Usually, an employee’s employment may only be terminated for out-of-hours conduct when:
1.The employee’s conduct is likely to cause serious damage to the relationship between the employer and the employee; or
2.The employee’s behaviour damages the interests of the employer; or
3.The conduct is incompatible with the employee’s duty as an employee and effectively amounts to a breakdown or a repudiation of the employment contract.
There are a couple of case examples which illustrate what is inappropriate out-of-work behaviour by employees, and how it can lead to the termination of a person’s employment.
Applicant v. Employer (2015) FWC 506
In this case, an employee was staying at a hotel overnight after attending training sessions arranged by his employer. He was scheduled to return to work the next day. His employment was terminated for his conduct at the hotel that night. He allegedly groped a waitress at the hotel after work hours.
The evidence the waitress gave was that as she walked past the employee, the employee groped her bottom. She complained about the employee’s conduct to his supervisor who was also staying at the hotel. After an investigation, the employee was dismissed from his employment.
In his application to the Fair Work Commission for unfair dismissal, the employee argued that the incident which concerned the waitress was not a valid reason for terminating his employment as it occurred out of work hours.
The Fair Work Commission found that the incident that occurred with the waitress was a valid reason to terminate his employment. This is because the main reason for the employee being at the hotel at the time of the incident was because of the employment relationship he had with the employer. The Commission accepted the employer’s arguments that because the employer had a long-standing arrangement with the hotel, such that it had hired at least forty rooms in every five-week period for its employees, and received a corporate rate, there was an ongoing and important relationship with the hotel and the employer.
It also highlighted that the employee took part in training at the hotel on the day of the incident and was paid for this training. The employer also paid for the employee’s food and accommodation at the hotel. The employee was also going back to work the next day and was, at the time of the incident, with his work colleagues. The Commission also considered the fact that the employee had been given a warning for his misconduct previously, when he damaged a hotel room. The Fair Work Commission also considered that it was a situation where the employee’s actions had the potential to damage the employer’s reputation. Therefore, the employee’s dismissal was not found to be unfair.
In another case, an employee who was a team leader with the Boral Amey Joint Venture consumed 13 drinks at a work Christmas party and engaged in inappropriate conduct. This conduct included interrogating a female colleague about her love life, asking for her phone number, and using foul language. After the work function ended at 10 pm, the employees moved into an outside courtyard area where Mr Keenan continued to harass female co-workers. At one point, he attempted to kiss a female colleague without her consent. When a group of women employees moved on, Mr Keenan followed them and told one female co-worker that it was his “mission” to find out what colour underwear she was wearing. He also made various crude comments throughout the night.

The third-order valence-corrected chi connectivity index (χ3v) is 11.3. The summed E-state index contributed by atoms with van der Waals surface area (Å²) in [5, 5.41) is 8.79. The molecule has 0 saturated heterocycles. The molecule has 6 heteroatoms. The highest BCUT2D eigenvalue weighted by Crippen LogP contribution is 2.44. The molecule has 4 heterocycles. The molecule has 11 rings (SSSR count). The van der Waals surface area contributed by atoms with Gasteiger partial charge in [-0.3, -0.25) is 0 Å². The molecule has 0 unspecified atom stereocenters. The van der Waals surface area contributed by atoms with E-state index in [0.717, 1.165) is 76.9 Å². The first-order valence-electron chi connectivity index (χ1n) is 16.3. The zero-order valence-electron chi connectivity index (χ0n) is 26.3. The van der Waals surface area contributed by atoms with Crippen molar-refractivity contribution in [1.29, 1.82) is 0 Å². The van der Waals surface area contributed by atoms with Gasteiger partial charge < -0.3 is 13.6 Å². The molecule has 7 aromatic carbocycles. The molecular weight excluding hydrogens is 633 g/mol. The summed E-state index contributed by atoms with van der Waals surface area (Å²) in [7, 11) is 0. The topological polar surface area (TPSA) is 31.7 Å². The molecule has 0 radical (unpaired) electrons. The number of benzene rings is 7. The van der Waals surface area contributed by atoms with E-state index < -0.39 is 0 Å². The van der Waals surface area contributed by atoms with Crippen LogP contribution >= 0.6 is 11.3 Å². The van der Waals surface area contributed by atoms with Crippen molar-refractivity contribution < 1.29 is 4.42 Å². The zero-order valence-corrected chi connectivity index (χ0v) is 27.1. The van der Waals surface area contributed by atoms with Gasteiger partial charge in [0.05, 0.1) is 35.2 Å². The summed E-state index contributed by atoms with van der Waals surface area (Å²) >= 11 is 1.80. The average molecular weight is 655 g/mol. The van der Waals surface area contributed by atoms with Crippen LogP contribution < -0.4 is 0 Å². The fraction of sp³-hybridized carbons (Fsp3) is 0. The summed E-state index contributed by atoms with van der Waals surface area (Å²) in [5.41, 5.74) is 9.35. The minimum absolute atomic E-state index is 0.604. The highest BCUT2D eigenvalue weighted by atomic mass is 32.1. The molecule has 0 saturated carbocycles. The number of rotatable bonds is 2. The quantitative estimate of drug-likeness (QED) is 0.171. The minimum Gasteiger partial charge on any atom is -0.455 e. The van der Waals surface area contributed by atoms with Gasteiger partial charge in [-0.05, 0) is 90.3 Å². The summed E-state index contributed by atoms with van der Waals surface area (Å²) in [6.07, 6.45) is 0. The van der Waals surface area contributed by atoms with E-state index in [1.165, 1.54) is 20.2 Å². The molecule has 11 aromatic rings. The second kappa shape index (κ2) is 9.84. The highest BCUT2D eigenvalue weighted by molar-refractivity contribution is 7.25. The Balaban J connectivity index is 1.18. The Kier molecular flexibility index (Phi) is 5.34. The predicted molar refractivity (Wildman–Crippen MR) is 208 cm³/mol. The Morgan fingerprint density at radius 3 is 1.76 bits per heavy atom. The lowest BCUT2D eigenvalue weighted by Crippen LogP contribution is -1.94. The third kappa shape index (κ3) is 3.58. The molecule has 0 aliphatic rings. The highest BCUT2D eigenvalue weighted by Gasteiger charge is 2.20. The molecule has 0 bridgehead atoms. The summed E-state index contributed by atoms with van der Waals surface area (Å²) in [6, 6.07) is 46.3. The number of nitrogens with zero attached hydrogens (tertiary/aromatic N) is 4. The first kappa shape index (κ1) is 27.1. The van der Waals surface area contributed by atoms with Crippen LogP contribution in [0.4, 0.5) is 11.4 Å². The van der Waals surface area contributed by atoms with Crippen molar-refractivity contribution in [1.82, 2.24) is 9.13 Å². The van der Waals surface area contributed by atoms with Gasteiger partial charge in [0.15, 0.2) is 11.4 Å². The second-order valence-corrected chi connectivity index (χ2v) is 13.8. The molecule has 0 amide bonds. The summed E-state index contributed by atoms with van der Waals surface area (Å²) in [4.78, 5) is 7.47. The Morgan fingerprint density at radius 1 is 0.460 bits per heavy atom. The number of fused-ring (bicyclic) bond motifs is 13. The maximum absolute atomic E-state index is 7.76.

In its decision, the Fair Work Commission distinguished between the conduct which took place at the Christmas party before 10 pm, and the conduct which occurred after 10 pm outside in the courtyard when the Christmas party was over. They found that the incidents which occurred before 10pm, during the Christmas party, would be a valid reason for dismissal, but because they were not put to the employee, nor investigated, or cited in the letter of termination, they could not be relied upon as the basis for termination.
The Fair Work Commission found that the termination was harsh, unjust and unreasonable. They also took into consideration the fact that the employer could not expect the same behaviour from the employees at work, and at a Christmas party where they were serving unlimited alcohol. Therefore, employers should have in place clear expectations about behaviour at work functions that occur out of work hours.
Lessons for Employers
From the last case, we can see that there is an onus on employers to manage the behaviour of employees at work functions involving the unlimited service of alcohol. It is also a reminder that proper investigation should be carried out into such incidents as this will affect the outcome of any unfair dismissal claim. In essence, employees still need to be given procedural fairness, even if the alleged conduct involved was out-of-hours conduct. This means that the allegations must be put to the employee, the employee must be given an opportunity to respond, and the employer must set out clearly the basis for termination.
In particular, when planning work functions involving alcohol, employers should direct their attention to:
1. Ensuring that there are clear policies in place regulating sexual harassment and the consumption of alcohol at company functions;
2. Being clear about their expectations of employees’ conduct at the event; they can do this by sending an email which reinforces their policies; and
3. Being proactive in ensuring the responsible service of alcohol at functions.
Please contact one of our employment lawyers should you have any queries.